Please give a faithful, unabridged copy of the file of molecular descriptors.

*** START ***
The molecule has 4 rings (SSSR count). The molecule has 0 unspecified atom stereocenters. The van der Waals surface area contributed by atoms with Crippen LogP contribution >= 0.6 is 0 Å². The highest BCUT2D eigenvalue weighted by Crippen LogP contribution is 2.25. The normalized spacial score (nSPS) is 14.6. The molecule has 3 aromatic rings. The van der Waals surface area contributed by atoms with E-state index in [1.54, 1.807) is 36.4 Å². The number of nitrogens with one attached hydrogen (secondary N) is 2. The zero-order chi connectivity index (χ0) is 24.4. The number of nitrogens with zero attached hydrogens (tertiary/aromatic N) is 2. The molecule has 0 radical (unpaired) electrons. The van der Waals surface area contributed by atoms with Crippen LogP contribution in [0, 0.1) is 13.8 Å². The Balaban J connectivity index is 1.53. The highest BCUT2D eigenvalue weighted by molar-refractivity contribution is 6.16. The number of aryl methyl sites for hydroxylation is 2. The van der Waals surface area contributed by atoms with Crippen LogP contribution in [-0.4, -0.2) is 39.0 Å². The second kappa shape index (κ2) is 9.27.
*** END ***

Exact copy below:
The molecule has 4 rings (SSSR count). The molecule has 0 unspecified atom stereocenters. The van der Waals surface area contributed by atoms with Crippen LogP contribution >= 0.6 is 0 Å². The highest BCUT2D eigenvalue weighted by Crippen LogP contribution is 2.25. The normalized spacial score (nSPS) is 14.6. The molecule has 3 aromatic rings. The van der Waals surface area contributed by atoms with E-state index in [1.54, 1.807) is 36.4 Å². The number of nitrogens with one attached hydrogen (secondary N) is 2. The zero-order chi connectivity index (χ0) is 24.4. The number of nitrogens with zero attached hydrogens (tertiary/aromatic N) is 2. The molecule has 0 radical (unpaired) electrons. The van der Waals surface area contributed by atoms with Crippen LogP contribution in [0, 0.1) is 13.8 Å². The Balaban J connectivity index is 1.53. The highest BCUT2D eigenvalue weighted by molar-refractivity contribution is 6.16. The number of aryl methyl sites for hydroxylation is 2. The van der Waals surface area contributed by atoms with Crippen LogP contribution in [-0.4, -0.2) is 39.0 Å². The second kappa shape index (κ2) is 9.27.